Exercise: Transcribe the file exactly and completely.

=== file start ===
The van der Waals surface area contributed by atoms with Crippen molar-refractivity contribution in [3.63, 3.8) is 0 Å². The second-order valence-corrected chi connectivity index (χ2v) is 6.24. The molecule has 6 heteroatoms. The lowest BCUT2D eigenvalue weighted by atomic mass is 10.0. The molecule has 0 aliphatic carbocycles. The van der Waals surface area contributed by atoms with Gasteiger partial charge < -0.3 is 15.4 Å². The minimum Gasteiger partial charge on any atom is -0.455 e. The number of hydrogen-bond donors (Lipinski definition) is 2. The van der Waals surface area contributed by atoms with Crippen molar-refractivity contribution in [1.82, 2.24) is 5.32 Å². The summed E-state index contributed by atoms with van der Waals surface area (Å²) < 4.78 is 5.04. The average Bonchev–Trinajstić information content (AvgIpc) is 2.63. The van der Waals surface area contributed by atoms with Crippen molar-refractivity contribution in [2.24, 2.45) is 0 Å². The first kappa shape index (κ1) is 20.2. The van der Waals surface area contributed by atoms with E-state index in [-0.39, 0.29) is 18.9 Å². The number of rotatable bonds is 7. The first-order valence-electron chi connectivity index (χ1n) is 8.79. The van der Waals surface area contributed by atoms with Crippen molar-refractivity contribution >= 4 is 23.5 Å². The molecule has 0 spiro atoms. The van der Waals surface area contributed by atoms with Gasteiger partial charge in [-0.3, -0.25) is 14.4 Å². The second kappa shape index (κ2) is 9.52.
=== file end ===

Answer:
The van der Waals surface area contributed by atoms with Crippen molar-refractivity contribution in [3.63, 3.8) is 0 Å². The second-order valence-corrected chi connectivity index (χ2v) is 6.24. The molecule has 6 heteroatoms. The lowest BCUT2D eigenvalue weighted by atomic mass is 10.0. The molecule has 0 aliphatic carbocycles. The van der Waals surface area contributed by atoms with Gasteiger partial charge < -0.3 is 15.4 Å². The minimum Gasteiger partial charge on any atom is -0.455 e. The number of hydrogen-bond donors (Lipinski definition) is 2. The van der Waals surface area contributed by atoms with Crippen molar-refractivity contribution in [1.82, 2.24) is 5.32 Å². The summed E-state index contributed by atoms with van der Waals surface area (Å²) < 4.78 is 5.04. The average Bonchev–Trinajstić information content (AvgIpc) is 2.63. The van der Waals surface area contributed by atoms with Crippen molar-refractivity contribution in [2.24, 2.45) is 0 Å². The first kappa shape index (κ1) is 20.2. The van der Waals surface area contributed by atoms with E-state index in [-0.39, 0.29) is 18.9 Å². The number of rotatable bonds is 7. The first-order valence-electron chi connectivity index (χ1n) is 8.79. The van der Waals surface area contributed by atoms with Crippen molar-refractivity contribution >= 4 is 23.5 Å². The molecule has 0 spiro atoms. The van der Waals surface area contributed by atoms with Gasteiger partial charge in [-0.3, -0.25) is 14.4 Å². The second kappa shape index (κ2) is 9.52.